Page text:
Thoseby v Bakers Solicitors (2010)

Instructed on behalf of the claimant. A Professional Negligence action arising from the solicitor’s handling of a Clinical Negligence cerebral palsy case. Breach of duty by the solicitor admitted but dispute about whether the Clinical Negligence action would have succeeded – therefore effectively a Clinical Negligence liability case. Had to take an early view about the value of the claim before quantum had been investigated. Settled in 2010 at a round table meeting prior to the liability trial for £1.3 million. Led by David Westcott QC.

Appointments & Memberships

  • Ogden Working Party
  • Personal Injury Bar Association
  • Professional Negligence Bar Association

Areas of Law


Recommendations


badgeCara Guthrie Accreditations

Testimonials


“Decisive, focused, efficient and excellent with complex cases.” Clinical Negligence, Legal 500 2017

“She is incredibly intelligent, and quickly grasps and offers solutions to complex issues. Her analysis of cases is excellent.” Clinical Negligence, Chambers & Partners 2017

“Fantastic at quantum and a great negotiator.” Clinical Negligence, Legal 500 2016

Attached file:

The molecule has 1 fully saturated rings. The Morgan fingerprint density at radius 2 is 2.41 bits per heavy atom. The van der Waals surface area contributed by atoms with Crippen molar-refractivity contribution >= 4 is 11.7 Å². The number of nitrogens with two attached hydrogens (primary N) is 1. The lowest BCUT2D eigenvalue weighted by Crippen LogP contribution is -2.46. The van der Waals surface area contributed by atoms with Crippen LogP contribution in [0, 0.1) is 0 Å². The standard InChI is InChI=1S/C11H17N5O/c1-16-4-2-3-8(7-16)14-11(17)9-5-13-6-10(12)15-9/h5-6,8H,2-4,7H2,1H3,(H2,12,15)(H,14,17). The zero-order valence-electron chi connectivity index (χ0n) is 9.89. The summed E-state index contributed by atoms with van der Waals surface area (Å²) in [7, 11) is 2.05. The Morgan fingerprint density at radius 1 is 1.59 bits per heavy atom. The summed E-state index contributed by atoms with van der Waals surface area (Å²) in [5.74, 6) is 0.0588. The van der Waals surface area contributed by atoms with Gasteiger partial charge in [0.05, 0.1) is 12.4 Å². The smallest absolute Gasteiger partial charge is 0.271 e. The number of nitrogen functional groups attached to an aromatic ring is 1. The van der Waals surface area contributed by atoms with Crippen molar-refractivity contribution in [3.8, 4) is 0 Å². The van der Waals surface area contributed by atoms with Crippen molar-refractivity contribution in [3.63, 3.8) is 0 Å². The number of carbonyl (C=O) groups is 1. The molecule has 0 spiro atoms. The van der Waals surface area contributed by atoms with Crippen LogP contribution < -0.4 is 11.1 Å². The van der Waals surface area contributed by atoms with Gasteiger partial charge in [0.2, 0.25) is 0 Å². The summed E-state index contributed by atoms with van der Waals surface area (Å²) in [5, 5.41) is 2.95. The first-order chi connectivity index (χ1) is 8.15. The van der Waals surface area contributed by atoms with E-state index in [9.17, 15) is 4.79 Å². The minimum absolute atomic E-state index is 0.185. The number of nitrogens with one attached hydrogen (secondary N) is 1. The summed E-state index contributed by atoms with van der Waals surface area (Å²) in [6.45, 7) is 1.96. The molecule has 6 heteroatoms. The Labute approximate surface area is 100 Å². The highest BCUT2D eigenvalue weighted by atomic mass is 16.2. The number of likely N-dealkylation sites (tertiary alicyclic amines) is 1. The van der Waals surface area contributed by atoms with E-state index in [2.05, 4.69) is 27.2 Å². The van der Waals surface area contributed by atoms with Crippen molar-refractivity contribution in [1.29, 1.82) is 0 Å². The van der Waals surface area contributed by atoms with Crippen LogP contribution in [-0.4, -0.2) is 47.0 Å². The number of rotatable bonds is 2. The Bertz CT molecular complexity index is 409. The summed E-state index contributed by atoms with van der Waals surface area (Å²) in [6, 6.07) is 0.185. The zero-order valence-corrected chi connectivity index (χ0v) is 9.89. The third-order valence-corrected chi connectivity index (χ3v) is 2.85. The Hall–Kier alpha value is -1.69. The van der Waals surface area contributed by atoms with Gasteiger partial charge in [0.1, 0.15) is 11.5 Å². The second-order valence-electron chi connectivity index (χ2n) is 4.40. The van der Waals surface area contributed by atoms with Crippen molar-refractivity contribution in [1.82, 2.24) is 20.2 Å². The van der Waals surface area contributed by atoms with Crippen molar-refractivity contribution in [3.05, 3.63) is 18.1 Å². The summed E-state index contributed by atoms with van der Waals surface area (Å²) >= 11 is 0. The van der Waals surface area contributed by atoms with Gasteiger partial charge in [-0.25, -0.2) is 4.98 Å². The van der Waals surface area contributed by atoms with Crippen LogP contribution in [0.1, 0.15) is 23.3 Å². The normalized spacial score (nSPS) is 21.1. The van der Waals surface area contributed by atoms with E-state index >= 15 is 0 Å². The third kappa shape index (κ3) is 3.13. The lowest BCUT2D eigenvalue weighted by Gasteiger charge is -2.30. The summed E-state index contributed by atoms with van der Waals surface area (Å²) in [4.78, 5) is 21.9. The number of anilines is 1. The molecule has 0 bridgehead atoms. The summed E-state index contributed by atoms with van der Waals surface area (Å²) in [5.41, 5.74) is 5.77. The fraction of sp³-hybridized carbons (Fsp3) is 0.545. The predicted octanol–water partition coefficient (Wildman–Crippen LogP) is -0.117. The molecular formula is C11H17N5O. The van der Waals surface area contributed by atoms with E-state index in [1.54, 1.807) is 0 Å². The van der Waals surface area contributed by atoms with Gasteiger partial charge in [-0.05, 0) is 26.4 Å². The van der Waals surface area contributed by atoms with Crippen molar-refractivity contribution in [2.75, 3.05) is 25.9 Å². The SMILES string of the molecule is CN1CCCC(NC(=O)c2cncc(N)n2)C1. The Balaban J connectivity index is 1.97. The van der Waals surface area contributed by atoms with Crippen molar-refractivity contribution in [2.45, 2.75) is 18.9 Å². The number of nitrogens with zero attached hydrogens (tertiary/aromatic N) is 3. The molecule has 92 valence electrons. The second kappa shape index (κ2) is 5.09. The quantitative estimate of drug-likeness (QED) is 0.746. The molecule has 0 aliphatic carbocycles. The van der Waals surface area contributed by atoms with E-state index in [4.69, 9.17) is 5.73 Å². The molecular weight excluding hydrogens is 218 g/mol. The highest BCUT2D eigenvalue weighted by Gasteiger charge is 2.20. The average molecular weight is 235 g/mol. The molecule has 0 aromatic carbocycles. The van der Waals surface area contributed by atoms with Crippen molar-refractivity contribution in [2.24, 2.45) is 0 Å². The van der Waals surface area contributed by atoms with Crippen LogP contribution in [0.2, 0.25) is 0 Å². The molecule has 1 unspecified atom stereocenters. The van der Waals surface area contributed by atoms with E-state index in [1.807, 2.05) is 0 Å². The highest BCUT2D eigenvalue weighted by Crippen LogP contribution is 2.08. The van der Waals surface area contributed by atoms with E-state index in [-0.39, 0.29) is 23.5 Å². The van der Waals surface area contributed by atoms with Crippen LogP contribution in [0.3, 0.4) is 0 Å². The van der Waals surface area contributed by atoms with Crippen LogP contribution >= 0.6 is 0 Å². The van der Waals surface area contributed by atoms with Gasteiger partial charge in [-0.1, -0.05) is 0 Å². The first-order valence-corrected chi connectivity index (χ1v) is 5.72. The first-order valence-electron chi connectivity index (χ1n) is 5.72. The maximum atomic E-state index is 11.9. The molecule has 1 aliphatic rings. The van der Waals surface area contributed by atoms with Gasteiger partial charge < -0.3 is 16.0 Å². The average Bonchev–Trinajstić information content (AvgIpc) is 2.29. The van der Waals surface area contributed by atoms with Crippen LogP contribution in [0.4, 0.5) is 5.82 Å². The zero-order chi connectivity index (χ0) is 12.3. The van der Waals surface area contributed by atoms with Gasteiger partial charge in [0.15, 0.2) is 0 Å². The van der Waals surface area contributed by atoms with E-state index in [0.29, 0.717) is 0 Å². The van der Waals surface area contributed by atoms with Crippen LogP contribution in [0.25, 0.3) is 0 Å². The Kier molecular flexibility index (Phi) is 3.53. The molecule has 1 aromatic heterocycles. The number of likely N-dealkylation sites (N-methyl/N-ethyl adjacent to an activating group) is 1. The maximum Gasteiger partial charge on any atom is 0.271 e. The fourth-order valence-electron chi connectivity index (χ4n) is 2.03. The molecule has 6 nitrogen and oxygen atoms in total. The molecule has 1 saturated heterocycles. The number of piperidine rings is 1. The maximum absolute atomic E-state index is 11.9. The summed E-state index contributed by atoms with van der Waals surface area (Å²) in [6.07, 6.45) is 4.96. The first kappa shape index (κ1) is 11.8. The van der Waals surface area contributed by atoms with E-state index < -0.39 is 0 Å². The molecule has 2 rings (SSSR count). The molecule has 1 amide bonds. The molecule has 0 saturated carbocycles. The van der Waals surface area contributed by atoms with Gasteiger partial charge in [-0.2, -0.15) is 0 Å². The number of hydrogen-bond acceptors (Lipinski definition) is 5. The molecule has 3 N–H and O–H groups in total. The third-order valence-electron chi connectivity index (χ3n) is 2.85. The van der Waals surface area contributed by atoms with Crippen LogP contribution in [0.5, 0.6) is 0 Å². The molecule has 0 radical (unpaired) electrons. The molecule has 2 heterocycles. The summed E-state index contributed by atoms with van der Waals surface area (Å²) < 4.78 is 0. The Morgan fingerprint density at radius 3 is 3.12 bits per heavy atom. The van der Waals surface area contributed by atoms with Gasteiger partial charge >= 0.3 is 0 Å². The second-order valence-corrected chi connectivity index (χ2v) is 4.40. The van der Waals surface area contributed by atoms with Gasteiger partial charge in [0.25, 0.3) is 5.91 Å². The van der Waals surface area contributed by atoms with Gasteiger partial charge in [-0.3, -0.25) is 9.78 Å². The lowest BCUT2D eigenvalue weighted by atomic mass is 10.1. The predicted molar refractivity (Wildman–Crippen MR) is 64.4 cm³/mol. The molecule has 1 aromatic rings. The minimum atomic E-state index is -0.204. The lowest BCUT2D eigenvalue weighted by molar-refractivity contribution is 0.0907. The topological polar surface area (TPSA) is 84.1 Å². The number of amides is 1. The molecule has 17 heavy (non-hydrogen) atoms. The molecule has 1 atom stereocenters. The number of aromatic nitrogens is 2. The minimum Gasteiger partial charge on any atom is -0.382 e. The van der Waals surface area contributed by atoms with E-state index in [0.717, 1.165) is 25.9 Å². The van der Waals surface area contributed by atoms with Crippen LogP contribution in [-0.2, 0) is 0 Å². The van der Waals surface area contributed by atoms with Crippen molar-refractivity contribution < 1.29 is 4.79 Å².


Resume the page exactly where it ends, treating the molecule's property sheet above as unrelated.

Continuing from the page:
“She was excellent throughout the case and always available.” Clinical Negligence, Chambers & Partners 2016

“Her pleadings are detailed and she is brilliant on her feet.” Clinical Negligence, Chambers & Partners 2016

“A QC of the future, she’s clever, robust and hard-working. Very user-friendly, she’s good tactically and excellent in court.” “She’s great with numbers and phenomenally quick in conference.” Clinical Negligence, Chambers & Partners 2015

“An excellent heavyweight junior who thinks imaginatively to find a solution to a thorny issue.” Clinical Negligence, Legal 500 2015

“She is a very bright woman who is fiercely organised, very tenacious and a fighter – she’s very direct.” Clinical Negligence, Chambers & Partners 2014

“A great advocate, who gets excellent results for clients.” Clinical Negligence, Legal 500 2014

“Thorough and extremely numerate.” Clinical Negligence, Chambers & Partners 2013

“Extremely bright and tenacious.” Clinical Negligence, Legal 500 2013

“Dynamic, personable and excellent with figures”. “She impresses solicitors with the fact that she is “absolutely laser in cutting through to the issues.” Clinical Negligence, Chambers & Partners 2012

Cara Guthrie has “a strong grasp of difficult legal issues.” Clinical Negligence, Legal 500 2012

Cara Guthrie is “phenomenally bright” and “operates at a level that is very advanced for her call.” Solicitors turn to her as “she’s just what you want at a hearing – confident, articulate and bright.” Clinical Negligence, Chambers & Partners 2011

Cara Guthrie is “a pleasure to work with”, she is “excellent with figures and has a strong grasp of relevant legal principles.” Clinical Negligence, Legal 500 2011